June was Aphasia Awareness Month. Aphasia is a condition that affects the language parts of the brain. One or more of the following language modalities could be affected: speaking, understanding the speech of others, reading, writing, gesturing, and/or using numbers.  Each person’s symptoms vary. 

Here are some quick facts about aphasia:

  • Two million people have aphasia in the USA.
  • 84.5% of people have never heard the term aphasia. 
  • Most people acquire aphasia as the result of a stroke; however, there are many causes including traumatic brain injury, anoxia, etc. 
  • More people have aphasia than many common conditions including Parkinson’s disease or cerebral palsy. 
  • Research has shown that aphasia survivors have a lower quality of life than cancer or Alzheimer’s patients. 

Article source:

To get an aphasia survivor’s perspective, I included responses to questions from Cindy, myself, Nathan, and Yvette.

  1. What type of aphasia do you have?

Cindy: I have expressive aphasia.

Megan: Initially, I had global aphasia. Over time, my expressive speech came back with lots of work and therapy. Currently, I have problems on the auditory processing side of language.

Yvette: In the beginning, I had global aphasia. Now, I have anomic aphasia.  

  • How has aphasia affected your life?

Cindy: I have problems speaking, reading, and writing.

Megan: I have problems understanding speech and talking on the phone.

Yvette: In the beginning, I was really messed up. Now, at times, I have problems finding the right word.  

  • How has your aphasia improved over time?

Cindy: My speech got better.

Megan: In the beginning, I couldn’t speak or understand anything. My expressive speech and my ability to understand language came back with lots of therapy and work. My communication skills have improved significantly from the beginning. I’m now a Communications lead at BIND.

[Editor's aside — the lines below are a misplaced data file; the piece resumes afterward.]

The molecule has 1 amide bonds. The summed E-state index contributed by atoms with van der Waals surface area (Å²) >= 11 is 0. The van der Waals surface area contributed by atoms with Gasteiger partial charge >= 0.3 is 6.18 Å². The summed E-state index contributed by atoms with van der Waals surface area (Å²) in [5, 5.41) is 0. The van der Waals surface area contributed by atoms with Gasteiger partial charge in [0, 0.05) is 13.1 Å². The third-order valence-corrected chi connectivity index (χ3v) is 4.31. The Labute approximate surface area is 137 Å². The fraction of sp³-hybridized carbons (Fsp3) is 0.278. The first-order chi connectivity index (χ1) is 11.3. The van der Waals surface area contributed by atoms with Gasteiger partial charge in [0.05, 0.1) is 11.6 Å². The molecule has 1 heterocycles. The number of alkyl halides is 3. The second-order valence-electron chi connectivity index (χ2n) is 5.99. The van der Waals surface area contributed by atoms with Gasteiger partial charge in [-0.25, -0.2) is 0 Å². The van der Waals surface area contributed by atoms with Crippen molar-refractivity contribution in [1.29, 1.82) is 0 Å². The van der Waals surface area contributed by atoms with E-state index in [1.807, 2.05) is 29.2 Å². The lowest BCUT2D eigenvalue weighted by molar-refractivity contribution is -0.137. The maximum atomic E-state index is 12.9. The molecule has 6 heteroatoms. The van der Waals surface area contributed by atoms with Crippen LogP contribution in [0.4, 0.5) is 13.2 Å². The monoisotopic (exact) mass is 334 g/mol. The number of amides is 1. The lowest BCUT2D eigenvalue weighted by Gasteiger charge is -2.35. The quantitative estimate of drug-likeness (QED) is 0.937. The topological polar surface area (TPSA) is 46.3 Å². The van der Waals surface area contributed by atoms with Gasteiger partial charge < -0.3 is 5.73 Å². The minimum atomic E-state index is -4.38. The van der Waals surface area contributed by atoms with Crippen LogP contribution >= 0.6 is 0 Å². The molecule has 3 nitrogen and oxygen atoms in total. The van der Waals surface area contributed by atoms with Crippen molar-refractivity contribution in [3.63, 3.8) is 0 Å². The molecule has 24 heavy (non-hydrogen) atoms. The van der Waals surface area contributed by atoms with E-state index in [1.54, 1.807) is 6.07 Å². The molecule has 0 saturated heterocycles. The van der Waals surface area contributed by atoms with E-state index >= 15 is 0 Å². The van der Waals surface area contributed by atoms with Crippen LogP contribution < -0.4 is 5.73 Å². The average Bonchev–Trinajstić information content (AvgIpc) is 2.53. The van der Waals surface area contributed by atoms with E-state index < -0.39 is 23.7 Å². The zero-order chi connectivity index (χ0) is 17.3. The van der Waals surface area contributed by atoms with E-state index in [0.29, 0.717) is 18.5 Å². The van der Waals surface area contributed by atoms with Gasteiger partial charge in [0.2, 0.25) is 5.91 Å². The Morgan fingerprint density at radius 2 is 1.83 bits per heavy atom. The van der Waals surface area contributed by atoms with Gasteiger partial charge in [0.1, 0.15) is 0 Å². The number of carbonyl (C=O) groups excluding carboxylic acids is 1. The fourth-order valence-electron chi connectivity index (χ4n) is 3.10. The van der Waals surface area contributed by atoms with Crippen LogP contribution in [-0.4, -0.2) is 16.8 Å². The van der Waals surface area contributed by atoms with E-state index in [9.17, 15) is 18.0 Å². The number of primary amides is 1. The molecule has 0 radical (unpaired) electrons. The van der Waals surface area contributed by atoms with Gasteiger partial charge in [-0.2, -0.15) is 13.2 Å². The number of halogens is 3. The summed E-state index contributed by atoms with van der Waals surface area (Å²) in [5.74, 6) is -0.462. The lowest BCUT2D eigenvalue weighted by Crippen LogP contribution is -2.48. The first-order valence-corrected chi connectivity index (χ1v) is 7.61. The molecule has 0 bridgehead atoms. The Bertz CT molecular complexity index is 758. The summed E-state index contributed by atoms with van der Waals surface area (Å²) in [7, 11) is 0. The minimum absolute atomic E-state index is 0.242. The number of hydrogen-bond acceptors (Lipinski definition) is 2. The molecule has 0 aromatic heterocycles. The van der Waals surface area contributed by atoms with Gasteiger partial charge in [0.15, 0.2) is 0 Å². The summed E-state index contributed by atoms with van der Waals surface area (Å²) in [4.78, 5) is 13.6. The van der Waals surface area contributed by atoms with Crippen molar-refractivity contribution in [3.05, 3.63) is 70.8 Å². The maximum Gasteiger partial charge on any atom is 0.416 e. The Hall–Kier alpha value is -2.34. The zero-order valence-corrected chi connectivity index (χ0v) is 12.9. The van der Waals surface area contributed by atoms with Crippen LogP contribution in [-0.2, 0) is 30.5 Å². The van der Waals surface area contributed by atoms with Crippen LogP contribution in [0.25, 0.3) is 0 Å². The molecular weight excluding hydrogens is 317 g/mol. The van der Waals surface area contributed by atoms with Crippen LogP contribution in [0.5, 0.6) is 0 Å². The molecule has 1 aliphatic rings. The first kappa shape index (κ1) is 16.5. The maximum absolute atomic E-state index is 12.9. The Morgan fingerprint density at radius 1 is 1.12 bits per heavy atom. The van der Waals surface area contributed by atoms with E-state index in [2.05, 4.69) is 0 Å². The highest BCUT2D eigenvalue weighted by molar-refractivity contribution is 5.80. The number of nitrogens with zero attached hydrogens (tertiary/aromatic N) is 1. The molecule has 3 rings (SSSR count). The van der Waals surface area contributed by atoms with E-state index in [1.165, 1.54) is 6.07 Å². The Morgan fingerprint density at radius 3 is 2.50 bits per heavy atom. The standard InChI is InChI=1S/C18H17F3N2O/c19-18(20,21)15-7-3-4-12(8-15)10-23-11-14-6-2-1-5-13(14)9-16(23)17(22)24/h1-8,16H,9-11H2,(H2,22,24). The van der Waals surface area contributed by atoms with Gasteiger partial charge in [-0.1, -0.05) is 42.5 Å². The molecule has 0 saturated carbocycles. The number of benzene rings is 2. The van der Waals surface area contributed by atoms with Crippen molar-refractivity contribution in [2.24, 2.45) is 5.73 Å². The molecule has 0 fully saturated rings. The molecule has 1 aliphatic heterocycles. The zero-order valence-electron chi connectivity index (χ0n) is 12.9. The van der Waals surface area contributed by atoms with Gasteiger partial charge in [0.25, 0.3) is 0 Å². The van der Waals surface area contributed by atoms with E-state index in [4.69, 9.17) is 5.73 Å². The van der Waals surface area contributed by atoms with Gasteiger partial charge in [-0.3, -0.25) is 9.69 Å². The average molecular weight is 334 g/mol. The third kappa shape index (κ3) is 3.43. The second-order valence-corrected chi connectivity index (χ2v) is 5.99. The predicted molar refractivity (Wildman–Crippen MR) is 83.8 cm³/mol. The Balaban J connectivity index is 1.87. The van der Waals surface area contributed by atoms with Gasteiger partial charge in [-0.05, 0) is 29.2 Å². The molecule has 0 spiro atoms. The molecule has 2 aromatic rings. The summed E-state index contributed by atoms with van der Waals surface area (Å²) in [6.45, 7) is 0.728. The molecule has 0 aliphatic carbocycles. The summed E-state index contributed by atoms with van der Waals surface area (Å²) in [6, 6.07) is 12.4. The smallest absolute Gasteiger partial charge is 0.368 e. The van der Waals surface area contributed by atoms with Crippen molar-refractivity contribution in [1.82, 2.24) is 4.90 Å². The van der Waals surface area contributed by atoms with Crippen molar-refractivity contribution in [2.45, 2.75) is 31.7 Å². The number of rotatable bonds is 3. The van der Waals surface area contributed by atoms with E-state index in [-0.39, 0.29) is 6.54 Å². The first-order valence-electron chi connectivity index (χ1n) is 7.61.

Yvette: I went from having global aphasia to anomic aphasia.

  • What do you do to improve your aphasia now?

Cindy: I attend BIND and speech therapy.  

Megan: I attend BIND two days a week. I volunteer at a horse rescue, hospital, and library. At the hospital, I work at the information desk and direct people to doctor’s offices and patient rooms. I get lots of communication practice at the hospital.

Yvette: I attend BIND.

  • What do you wish that other people understood about aphasia?

Cindy: We need to find a way to end stroke.

Megan: Intelligence is not affected by aphasia. 

Yvette: I wish people would help me find the right word.

National Physical Fitness & Sports Month

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By: Silvana

May Is National Physical Fitness and Sports Month… And Yes! That Includes National Bike Month. 

Let me start off with a short bio: 

Hi, my name is Silvana.I am what they (the neuro community) consider to be a Moderate, Closed Head, Traumatic Brain Injury Survivor. I prefer the titles of TBI Warrior, Bicycle Nerd, or Super-Hero.

Time passed and eventually I started receiving Brain Injury rehabilitation therapy. I am told that each day I most wanted to sleep or to ride my bike. I was not allowed much of the sleep and definitely no riding a bicycle. So it was over two years and many tears before I started getting back into shape and rolling out the miles. There was nothing easy about the getting back into shape. Balance issues, PTSD, Neurological Vertigo, speech issues, brain fatigue, processing issues, cognitive disabilities, depression, nerve pain, complete memory loss -instant, short term and long term, as well as many more symptoms had invaded my brain and made it burdensome to say the least. But like many of my new brain injured super-hero friends, I am not a quitter. I began my physical fitness training one baby-step and one pedal-push at a time.